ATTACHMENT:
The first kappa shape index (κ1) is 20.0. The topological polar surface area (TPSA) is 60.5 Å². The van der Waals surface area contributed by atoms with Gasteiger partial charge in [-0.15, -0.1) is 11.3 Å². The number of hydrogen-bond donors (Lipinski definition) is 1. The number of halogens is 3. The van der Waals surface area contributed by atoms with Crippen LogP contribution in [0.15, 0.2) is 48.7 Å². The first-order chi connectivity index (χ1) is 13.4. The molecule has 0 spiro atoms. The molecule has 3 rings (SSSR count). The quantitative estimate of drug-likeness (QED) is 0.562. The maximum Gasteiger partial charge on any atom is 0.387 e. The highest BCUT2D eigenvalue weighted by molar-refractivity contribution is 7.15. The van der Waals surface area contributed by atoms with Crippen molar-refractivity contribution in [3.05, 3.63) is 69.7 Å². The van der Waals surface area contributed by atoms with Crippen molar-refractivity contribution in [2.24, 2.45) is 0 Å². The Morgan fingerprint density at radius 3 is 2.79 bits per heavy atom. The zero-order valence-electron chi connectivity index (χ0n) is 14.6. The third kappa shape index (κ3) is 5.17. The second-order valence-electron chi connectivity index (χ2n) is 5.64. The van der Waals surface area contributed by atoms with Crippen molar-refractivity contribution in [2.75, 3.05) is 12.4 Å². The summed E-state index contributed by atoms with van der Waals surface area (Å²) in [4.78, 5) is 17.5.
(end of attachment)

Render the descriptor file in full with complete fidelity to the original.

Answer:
The first kappa shape index (κ1) is 20.0. The topological polar surface area (TPSA) is 60.5 Å². The van der Waals surface area contributed by atoms with Gasteiger partial charge in [-0.15, -0.1) is 11.3 Å². The number of hydrogen-bond donors (Lipinski definition) is 1. The number of halogens is 3. The van der Waals surface area contributed by atoms with Crippen LogP contribution in [0.15, 0.2) is 48.7 Å². The first-order chi connectivity index (χ1) is 13.4. The molecule has 0 spiro atoms. The molecule has 3 rings (SSSR count). The quantitative estimate of drug-likeness (QED) is 0.562. The maximum Gasteiger partial charge on any atom is 0.387 e. The highest BCUT2D eigenvalue weighted by molar-refractivity contribution is 7.15. The van der Waals surface area contributed by atoms with Crippen molar-refractivity contribution in [3.05, 3.63) is 69.7 Å². The van der Waals surface area contributed by atoms with Crippen molar-refractivity contribution in [2.24, 2.45) is 0 Å². The Morgan fingerprint density at radius 3 is 2.79 bits per heavy atom. The zero-order valence-electron chi connectivity index (χ0n) is 14.6. The third kappa shape index (κ3) is 5.17. The second-order valence-electron chi connectivity index (χ2n) is 5.64. The van der Waals surface area contributed by atoms with Crippen molar-refractivity contribution in [2.75, 3.05) is 12.4 Å². The summed E-state index contributed by atoms with van der Waals surface area (Å²) in [4.78, 5) is 17.5.